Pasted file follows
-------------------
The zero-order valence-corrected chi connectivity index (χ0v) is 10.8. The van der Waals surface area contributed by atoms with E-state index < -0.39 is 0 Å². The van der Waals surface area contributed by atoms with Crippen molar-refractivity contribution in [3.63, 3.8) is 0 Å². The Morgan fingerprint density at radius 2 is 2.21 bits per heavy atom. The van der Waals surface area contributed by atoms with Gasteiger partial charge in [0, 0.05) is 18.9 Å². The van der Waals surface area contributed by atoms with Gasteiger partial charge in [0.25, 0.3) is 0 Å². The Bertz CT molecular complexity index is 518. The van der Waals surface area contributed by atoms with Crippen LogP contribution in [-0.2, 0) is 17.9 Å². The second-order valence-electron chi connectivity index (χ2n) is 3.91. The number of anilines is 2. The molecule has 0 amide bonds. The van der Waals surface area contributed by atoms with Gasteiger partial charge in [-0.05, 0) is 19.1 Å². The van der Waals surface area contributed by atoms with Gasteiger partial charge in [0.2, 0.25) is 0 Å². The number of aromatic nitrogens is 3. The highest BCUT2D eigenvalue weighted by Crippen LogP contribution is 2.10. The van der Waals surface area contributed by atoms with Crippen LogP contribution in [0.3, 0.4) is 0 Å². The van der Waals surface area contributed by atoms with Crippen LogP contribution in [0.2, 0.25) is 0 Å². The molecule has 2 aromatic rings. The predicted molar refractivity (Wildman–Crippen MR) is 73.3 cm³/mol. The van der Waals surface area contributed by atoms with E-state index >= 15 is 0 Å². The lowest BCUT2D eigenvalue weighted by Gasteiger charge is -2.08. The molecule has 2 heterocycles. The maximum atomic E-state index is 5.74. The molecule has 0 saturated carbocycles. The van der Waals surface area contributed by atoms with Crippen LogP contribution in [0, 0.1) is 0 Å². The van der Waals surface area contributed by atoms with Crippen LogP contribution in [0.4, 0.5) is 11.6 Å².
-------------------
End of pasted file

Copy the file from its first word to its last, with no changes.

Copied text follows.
The zero-order valence-corrected chi connectivity index (χ0v) is 10.8. The van der Waals surface area contributed by atoms with E-state index < -0.39 is 0 Å². The van der Waals surface area contributed by atoms with Crippen molar-refractivity contribution in [3.63, 3.8) is 0 Å². The Morgan fingerprint density at radius 2 is 2.21 bits per heavy atom. The van der Waals surface area contributed by atoms with Gasteiger partial charge in [0, 0.05) is 18.9 Å². The van der Waals surface area contributed by atoms with Gasteiger partial charge in [0.25, 0.3) is 0 Å². The Bertz CT molecular complexity index is 518. The van der Waals surface area contributed by atoms with Crippen LogP contribution in [-0.2, 0) is 17.9 Å². The second-order valence-electron chi connectivity index (χ2n) is 3.91. The number of anilines is 2. The molecule has 0 amide bonds. The van der Waals surface area contributed by atoms with Gasteiger partial charge in [-0.05, 0) is 19.1 Å². The van der Waals surface area contributed by atoms with Gasteiger partial charge in [0.2, 0.25) is 0 Å². The number of aromatic nitrogens is 3. The highest BCUT2D eigenvalue weighted by Crippen LogP contribution is 2.10. The van der Waals surface area contributed by atoms with Crippen LogP contribution in [0.3, 0.4) is 0 Å². The van der Waals surface area contributed by atoms with Crippen LogP contribution in [0.2, 0.25) is 0 Å². The molecule has 2 aromatic rings. The predicted molar refractivity (Wildman–Crippen MR) is 73.3 cm³/mol. The van der Waals surface area contributed by atoms with E-state index >= 15 is 0 Å². The lowest BCUT2D eigenvalue weighted by Gasteiger charge is -2.08. The molecule has 2 heterocycles. The maximum atomic E-state index is 5.74. The molecule has 0 saturated carbocycles. The van der Waals surface area contributed by atoms with Crippen LogP contribution in [0, 0.1) is 0 Å². The van der Waals surface area contributed by atoms with Crippen LogP contribution in [0.4, 0.5) is 11.6 Å².